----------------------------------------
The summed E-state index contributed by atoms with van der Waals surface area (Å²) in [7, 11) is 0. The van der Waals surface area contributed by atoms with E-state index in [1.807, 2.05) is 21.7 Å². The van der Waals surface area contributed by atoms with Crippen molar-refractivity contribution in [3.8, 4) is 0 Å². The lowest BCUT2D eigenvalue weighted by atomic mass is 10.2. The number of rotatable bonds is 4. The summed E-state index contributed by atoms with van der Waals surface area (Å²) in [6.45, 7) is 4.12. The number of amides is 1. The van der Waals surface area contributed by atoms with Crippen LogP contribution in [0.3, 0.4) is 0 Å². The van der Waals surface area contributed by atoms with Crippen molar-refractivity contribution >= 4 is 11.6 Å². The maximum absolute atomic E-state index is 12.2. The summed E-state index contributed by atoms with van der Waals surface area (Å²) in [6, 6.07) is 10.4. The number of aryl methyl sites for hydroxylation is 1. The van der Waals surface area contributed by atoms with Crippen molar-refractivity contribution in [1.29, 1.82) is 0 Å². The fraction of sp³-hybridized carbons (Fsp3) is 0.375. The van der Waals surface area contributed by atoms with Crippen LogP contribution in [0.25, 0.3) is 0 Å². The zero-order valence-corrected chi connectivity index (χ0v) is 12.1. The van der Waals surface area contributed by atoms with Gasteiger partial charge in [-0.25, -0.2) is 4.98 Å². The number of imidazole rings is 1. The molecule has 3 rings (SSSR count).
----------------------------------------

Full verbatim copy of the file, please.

The summed E-state index contributed by atoms with van der Waals surface area (Å²) in [7, 11) is 0. The van der Waals surface area contributed by atoms with E-state index in [1.807, 2.05) is 21.7 Å². The van der Waals surface area contributed by atoms with Crippen molar-refractivity contribution in [3.8, 4) is 0 Å². The lowest BCUT2D eigenvalue weighted by atomic mass is 10.2. The number of rotatable bonds is 4. The summed E-state index contributed by atoms with van der Waals surface area (Å²) in [6.45, 7) is 4.12. The number of amides is 1. The van der Waals surface area contributed by atoms with Crippen LogP contribution in [0.3, 0.4) is 0 Å². The van der Waals surface area contributed by atoms with Crippen molar-refractivity contribution >= 4 is 11.6 Å². The maximum absolute atomic E-state index is 12.2. The summed E-state index contributed by atoms with van der Waals surface area (Å²) in [6, 6.07) is 10.4. The number of aryl methyl sites for hydroxylation is 1. The van der Waals surface area contributed by atoms with Crippen molar-refractivity contribution in [1.29, 1.82) is 0 Å². The fraction of sp³-hybridized carbons (Fsp3) is 0.375. The van der Waals surface area contributed by atoms with Crippen LogP contribution in [0.25, 0.3) is 0 Å². The zero-order valence-corrected chi connectivity index (χ0v) is 12.1. The van der Waals surface area contributed by atoms with Gasteiger partial charge in [-0.25, -0.2) is 4.98 Å². The number of imidazole rings is 1. The molecule has 3 rings (SSSR count).